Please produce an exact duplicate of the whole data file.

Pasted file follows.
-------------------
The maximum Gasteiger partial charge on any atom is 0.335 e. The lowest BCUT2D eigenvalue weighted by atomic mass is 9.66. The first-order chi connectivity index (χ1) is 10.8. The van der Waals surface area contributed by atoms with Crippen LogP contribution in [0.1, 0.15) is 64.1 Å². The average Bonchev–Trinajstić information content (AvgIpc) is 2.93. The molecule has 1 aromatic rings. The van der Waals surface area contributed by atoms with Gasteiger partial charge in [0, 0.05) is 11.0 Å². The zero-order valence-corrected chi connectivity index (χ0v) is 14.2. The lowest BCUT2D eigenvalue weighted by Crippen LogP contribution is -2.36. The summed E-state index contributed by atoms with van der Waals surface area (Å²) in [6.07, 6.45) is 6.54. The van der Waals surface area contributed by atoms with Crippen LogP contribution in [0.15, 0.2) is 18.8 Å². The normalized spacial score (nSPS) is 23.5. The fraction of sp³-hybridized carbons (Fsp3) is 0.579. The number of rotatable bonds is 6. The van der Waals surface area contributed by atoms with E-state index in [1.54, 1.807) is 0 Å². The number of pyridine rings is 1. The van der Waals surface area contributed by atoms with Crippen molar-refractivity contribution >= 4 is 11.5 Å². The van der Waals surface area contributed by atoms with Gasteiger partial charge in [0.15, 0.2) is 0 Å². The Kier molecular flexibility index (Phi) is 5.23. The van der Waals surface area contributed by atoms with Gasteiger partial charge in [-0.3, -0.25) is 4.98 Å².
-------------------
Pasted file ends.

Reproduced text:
The maximum Gasteiger partial charge on any atom is 0.335 e. The lowest BCUT2D eigenvalue weighted by atomic mass is 9.66. The first-order chi connectivity index (χ1) is 10.8. The van der Waals surface area contributed by atoms with Crippen LogP contribution in [0.1, 0.15) is 64.1 Å². The average Bonchev–Trinajstić information content (AvgIpc) is 2.93. The molecule has 1 aromatic rings. The van der Waals surface area contributed by atoms with Gasteiger partial charge in [0, 0.05) is 11.0 Å². The zero-order valence-corrected chi connectivity index (χ0v) is 14.2. The lowest BCUT2D eigenvalue weighted by Crippen LogP contribution is -2.36. The summed E-state index contributed by atoms with van der Waals surface area (Å²) in [6.07, 6.45) is 6.54. The van der Waals surface area contributed by atoms with Crippen LogP contribution in [0.15, 0.2) is 18.8 Å². The normalized spacial score (nSPS) is 23.5. The fraction of sp³-hybridized carbons (Fsp3) is 0.579. The number of rotatable bonds is 6. The van der Waals surface area contributed by atoms with E-state index in [1.54, 1.807) is 0 Å². The number of pyridine rings is 1. The van der Waals surface area contributed by atoms with Crippen molar-refractivity contribution >= 4 is 11.5 Å². The van der Waals surface area contributed by atoms with Gasteiger partial charge in [0.15, 0.2) is 0 Å². The Kier molecular flexibility index (Phi) is 5.23. The van der Waals surface area contributed by atoms with Gasteiger partial charge in [-0.3, -0.25) is 4.98 Å².